6) Introverts can work effectively independently

Ask any manager and they will tell you that introverts can work effectively when left alone. They really don't need the constant moral support or chitter chatter of colleagues to get a job done.

This is the exact reason why introverts can be great artists, sculptors, scientists, musicians, software developers, programmers, number crunchers, writers and much more. This advantage of being an introvert gives immense professional satisfaction and the ability to enjoy one's own job environment.

7) Introverts do what they want to do

Because of the fact that introverts have less complicating elements in their lives, their actions are solely governed by their own satisfaction and happiness. An introvert does not really have many people around them to worry about things like "How will this affect my relationship with Linda?" or "Will Mark feel bad that I did this without him?"

An extrovert on the other hand may need to worry about the social repercussions of his/her actions before doing something. That's because they are under the constant and watchful eyes of the many friends they have. This advantage of being an introvert is loud and clear – "Introverts live life their own way"


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    • Shreenidhi KS profile image


      4 weeks ago from Chennai, Tamilnadu, India

      Very well written article.. am an introvert too...thanku for writing this article..

    • Pintoman profile image


      7 years ago

      Funny that all the comments are from introverts, quietly reading while the extroverts who think we are weird don't take the time (not all of them) to figure us out. Very well written.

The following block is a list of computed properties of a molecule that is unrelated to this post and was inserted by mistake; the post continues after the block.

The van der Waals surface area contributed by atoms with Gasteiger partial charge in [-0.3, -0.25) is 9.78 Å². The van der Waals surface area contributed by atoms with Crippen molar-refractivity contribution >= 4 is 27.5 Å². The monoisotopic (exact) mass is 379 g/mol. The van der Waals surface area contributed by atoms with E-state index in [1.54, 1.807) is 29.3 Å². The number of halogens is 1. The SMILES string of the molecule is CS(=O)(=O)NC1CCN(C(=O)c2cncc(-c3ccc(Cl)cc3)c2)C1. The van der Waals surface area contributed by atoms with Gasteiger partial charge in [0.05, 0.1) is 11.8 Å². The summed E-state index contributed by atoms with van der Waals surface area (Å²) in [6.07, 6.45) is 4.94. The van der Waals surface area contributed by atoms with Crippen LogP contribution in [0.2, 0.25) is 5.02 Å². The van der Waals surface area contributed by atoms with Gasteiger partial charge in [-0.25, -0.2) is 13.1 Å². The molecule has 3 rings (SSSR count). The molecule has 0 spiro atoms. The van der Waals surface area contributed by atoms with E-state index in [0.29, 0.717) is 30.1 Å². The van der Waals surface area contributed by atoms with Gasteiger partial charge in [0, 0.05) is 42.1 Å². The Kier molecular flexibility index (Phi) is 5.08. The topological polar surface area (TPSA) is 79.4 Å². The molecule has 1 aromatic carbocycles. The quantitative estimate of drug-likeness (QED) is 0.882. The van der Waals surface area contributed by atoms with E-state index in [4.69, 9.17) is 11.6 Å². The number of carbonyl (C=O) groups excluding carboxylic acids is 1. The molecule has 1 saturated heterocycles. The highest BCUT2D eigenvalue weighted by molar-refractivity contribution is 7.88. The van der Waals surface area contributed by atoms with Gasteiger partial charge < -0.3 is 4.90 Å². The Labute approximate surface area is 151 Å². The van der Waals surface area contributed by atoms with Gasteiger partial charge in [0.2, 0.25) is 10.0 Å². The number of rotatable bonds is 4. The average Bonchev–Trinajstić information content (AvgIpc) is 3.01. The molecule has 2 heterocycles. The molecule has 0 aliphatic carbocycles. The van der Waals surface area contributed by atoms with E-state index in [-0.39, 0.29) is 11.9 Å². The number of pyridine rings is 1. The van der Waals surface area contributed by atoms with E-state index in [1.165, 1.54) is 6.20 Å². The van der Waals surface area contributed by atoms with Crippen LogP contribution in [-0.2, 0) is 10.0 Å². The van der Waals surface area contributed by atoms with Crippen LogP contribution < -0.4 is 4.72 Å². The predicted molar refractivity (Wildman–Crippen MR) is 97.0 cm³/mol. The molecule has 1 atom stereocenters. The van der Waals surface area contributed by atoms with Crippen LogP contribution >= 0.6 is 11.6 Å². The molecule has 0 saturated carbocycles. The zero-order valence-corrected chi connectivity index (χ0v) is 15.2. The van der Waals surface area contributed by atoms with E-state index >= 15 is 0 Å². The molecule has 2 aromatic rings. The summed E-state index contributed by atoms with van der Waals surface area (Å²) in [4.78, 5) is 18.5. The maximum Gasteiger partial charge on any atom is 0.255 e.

• profile image


      7 years ago


      Interesting article. I can think of several friends, family members and colleagues who could easily qualify as an introvert.

      Where I stand myself, I'm not sure yet. :)

    • princesswithapen profile imageAUTHOR


      7 years ago

      Hi phdast7

      Firstly, let me thank you for sharing real life insight into how you can relate all of this to your career and your personality, that of an introvert to an extent. Your line "......And I am not at all lonely or bored, just very content with my own thoughts.." speaks volumes of how introversion is often mistaken for shyness and loneliness.

      It is the very misconception that society often has about introversion, that this hub aims to lay to rest. After all, the pleasures of being an introvert are some of the most enjoyable moments in life that can be otherwise missed, don't you think?

      Thanks heaps for a stellar comment!


    • phdast7 profile image

      Theresa Ast 

      7 years ago from Atlanta, Georgia

      Great topic and great Hub. Far too often I think, people have equated introversion with all but crippling shyness and insecurity. But seldom is that the reality. I love the case you have made for the benefits, strengths, even pleasures of being an introvert.

      There are many careers full of introverts. College professors for example; I know many of them and I am one of them. Our basic nature is introversion - good for reading, research, preparing lectures, etc. And then we develop, some better than others, extrovert characteristics and skills in order to speak publicly and manage a class-room full of students.

      I find it interesting and amusing that whenever this topic comes up in class, all my students immediately label me an extrovert! (Then we talk about what the term really means, of course.) They have no idea how happy I am when class is over to go sit quietly in my office surrounded by paintings, books, maps....and Quiet! And I am not at all lonely or bored, just very content with my own thoughts. :)

    • princesswithapen profile imageAUTHOR


      7 years ago

      Hi randomcreative

      "..its qualities should be embraced, not pushed away.." what a beautiful line you've written!

      Embracing the qualities of your own personalities is often regarded as the key to finding true happiness, which you've pointed out here. It is amazing to see how different life can be if people start embracing their own personalities rather than trying to someone they're not, isn't it?

      Thanks for posting such a lovely comment.


    • princesswithapen profile imageAUTHOR


      7 years ago

      Hi Donna